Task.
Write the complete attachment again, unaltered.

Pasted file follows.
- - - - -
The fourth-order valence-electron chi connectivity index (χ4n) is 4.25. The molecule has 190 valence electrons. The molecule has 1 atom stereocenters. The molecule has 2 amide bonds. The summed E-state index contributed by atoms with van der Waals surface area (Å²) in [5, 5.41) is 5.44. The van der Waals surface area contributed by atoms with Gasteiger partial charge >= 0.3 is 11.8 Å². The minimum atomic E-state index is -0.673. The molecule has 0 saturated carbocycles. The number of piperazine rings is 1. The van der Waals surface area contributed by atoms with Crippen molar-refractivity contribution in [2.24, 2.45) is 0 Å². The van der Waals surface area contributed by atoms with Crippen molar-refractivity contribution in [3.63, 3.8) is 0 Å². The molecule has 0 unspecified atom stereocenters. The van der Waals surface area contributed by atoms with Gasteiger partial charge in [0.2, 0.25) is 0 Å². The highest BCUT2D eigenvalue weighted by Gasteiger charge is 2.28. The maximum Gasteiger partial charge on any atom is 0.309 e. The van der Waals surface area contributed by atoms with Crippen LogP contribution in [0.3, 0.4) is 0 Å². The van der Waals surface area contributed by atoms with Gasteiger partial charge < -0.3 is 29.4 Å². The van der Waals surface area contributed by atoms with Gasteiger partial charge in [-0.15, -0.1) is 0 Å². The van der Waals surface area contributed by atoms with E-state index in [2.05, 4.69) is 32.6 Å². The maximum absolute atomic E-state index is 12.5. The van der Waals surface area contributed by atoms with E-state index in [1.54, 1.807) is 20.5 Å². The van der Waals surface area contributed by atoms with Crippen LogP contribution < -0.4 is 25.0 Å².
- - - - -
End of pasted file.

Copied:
The fourth-order valence-electron chi connectivity index (χ4n) is 4.25. The molecule has 190 valence electrons. The molecule has 1 atom stereocenters. The molecule has 2 amide bonds. The summed E-state index contributed by atoms with van der Waals surface area (Å²) in [5, 5.41) is 5.44. The van der Waals surface area contributed by atoms with Gasteiger partial charge >= 0.3 is 11.8 Å². The minimum atomic E-state index is -0.673. The molecule has 0 saturated carbocycles. The number of piperazine rings is 1. The van der Waals surface area contributed by atoms with Crippen molar-refractivity contribution in [2.24, 2.45) is 0 Å². The van der Waals surface area contributed by atoms with Crippen molar-refractivity contribution in [3.63, 3.8) is 0 Å². The molecule has 0 unspecified atom stereocenters. The van der Waals surface area contributed by atoms with Gasteiger partial charge in [0.2, 0.25) is 0 Å². The highest BCUT2D eigenvalue weighted by Gasteiger charge is 2.28. The maximum Gasteiger partial charge on any atom is 0.309 e. The van der Waals surface area contributed by atoms with Crippen LogP contribution in [0.3, 0.4) is 0 Å². The van der Waals surface area contributed by atoms with Gasteiger partial charge < -0.3 is 29.4 Å². The van der Waals surface area contributed by atoms with Gasteiger partial charge in [-0.15, -0.1) is 0 Å². The van der Waals surface area contributed by atoms with E-state index in [2.05, 4.69) is 32.6 Å². The maximum absolute atomic E-state index is 12.5. The van der Waals surface area contributed by atoms with E-state index in [1.54, 1.807) is 20.5 Å². The van der Waals surface area contributed by atoms with Crippen LogP contribution < -0.4 is 25.0 Å².